Of this I gar-ron-tee you: No matter what I write about Fantasy Fest 2022, someone’s gonna disagree. Fantasy Fest is like that cliched elephant; one can describe only what one touches. Let the arguments run amok; I’m going to say this anyway:
Fantasy Fest 2022 is the year locals and visitors-who-think-like-locals took back the party.
I first noticed the shift early in Fantasy Fest week as I followed social media posts and Carol Tedesco’s countless pictures. Those posts and pix were happy. Even among the local curmudgeons who can be miserable about most anything, the posts were tolerant at worst and happy (there’s just no other word for it) at best.
For much of the past decade of Fantasy Fests, social media posts, especially from locals, tended toward the grim, gritted teeth and rolling eyes. Too many saggy, baggy naked aging baby boomers. Too many swingers in search of “fun,” even on the streets at high noon. Rowdy, drunken crowds of outsiders; busloads of watchers complete with coolers and chairs parked alongside Duval.
Stay far away from that mess was the island mantra. Fantasy Fest isn’t fun and the sooner these people get gone, the better. Nadine Grossman Orr took over in 2017, and despite Hurricane Irma and three years of Covid-19, she and her team have darn near worked miracles.
The mood shift was obvious at the Zombie Bike Ride, which since its creation in 2009, has been a locals’ favorite, an event catering to families and drawing but a sparse few of the unclothed and disrespectful. Organizers estimated about 6,500 riders, about average for the event that has grown over the years. I’d guess there were more given that a lot of folks joined the ride as it moved from the East Martello staging ground.
I watched curbside at Dog Park near the White Street Pier, as we usually do, and, well, folks alongside and in the parade were happier, more engaged, less bored and way better costumed than in recent years. “Oh, we’ve got to do this again next year. Should we plan costumes, even if we don’t ride” was not uncommon. The best mustered in the past few years might have been “well, that was OK; what do you want to do now?”
The same thing happened on a much larger canvas at the Friday evening Masquerade Parade (no one knows it as anything other than the “locals’ parade.”) Give or take a few, 10,000 locals and visitors-who-think-like-locals made it from around the cemetery to Duval, showing off costume design skills that ranged from whatever was in the costume box on the top shelf to the high-end designer classics from the likes of Daniel Bitnar. (Daniel and Michael Soddy are my wonderful neighbors, so, yeah, I’m partial, but, still, that man’s an award-winning genius with tulle, sequins and imagination.)
Fantasy Fest | Locals’ parade
Like the Zombie Bike Ride, the locals parade was a joyous, family-friendly event that made bystanders cheer and wonder if, we, too, ought to consider marching again. )Nah. I’ll leave the participation to younger folks, but perhaps costumes-with-friends for next year?)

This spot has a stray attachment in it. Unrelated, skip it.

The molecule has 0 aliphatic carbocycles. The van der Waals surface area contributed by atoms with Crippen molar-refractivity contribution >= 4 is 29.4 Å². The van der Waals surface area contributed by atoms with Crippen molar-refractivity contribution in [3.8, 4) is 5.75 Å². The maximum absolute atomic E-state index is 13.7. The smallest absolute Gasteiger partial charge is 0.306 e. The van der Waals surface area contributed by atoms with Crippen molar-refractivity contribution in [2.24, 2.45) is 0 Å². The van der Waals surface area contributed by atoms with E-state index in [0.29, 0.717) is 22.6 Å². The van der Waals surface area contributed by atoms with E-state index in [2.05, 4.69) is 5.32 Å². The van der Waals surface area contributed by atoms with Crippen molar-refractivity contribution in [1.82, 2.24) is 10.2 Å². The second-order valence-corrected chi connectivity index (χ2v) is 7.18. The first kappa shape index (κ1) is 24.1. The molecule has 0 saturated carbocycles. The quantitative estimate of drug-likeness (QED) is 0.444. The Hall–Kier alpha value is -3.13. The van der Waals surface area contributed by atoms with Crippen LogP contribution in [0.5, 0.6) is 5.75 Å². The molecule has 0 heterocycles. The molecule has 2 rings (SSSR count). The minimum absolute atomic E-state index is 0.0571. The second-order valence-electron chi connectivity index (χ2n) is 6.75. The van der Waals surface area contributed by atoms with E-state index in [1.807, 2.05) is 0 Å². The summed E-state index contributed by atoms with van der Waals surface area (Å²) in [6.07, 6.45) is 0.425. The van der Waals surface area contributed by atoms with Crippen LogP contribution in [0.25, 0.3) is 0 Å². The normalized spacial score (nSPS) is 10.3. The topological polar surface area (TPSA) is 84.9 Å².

Zombie and Masquerade need no tinkering. They’ve replaced the Saturday night parade as “the” premiere Fantasy Fest events.
They’re successful because they are accessible to everyone, including those who use assistive mobility devices. Their foundation is that cliche, “good, clean fun.” There’s alcohol but drunk-out-of-control isn’t even much of an afterthought. The bars are far away and over imbibing during a long bike ride or sweaty walk isn’t appealing to most participants. There’s a handful of colorful naked beasts (I will never understand the lure) and the occasional marginally covered genitalia, but those won’t send overly-wrought sensibilities (or children) into therapy.
Fantasy Fest | What to do next year
Which brings me to the Saturday night parade. About half its length from headier days, the parade’s local floats and walking entries were wonderful. But there were justifiably raised eyebrows at the prime sponsor’s seemingly block-long beer truck and the dearth of much to watch. A friend told me he watched the parade from Duval and was home in bed across town on his bike within 90 minutes.
In years past, the parade WAS Fantasy Fest. Since the beginning in 1979, everything else grew around it. The pet parade. The smallest parade. The Fantasy Fest Market. Goombay. Fantasy Fest went from a single parade on Saturday night to almost two weeks of, first, fun and then as the years piled up, days upon days of sad, tired, wilted debauchery on Duval Street that we came to hate.
After a hiatus for Covid-19, it’s understandable that the Saturday parade might flounder. And, there’s this: Do Key West locals have the capacity to sustain the Saturday parade? It’s one thing to whip up costumes for Zombie, Tutu Tuesday and the Masquerade Parade. It’s altogether a different proposition to build floats. That’s thousands of dollars, countless volunteers and a year’s worth of work. And it’s not like we have big, ol’ warehouses in which to store them.
Maybe we should ditch the Saturday night parade and expand the Fantasy Fest Market (it was nice at the waterfront, but really too small to be a draw) to include an arts and crafts show and move it back to Duval for the day. If locals want to build floats, we can add them to the beginning, middle and end of the Friday locals’ parade. But, please, no beer trucks.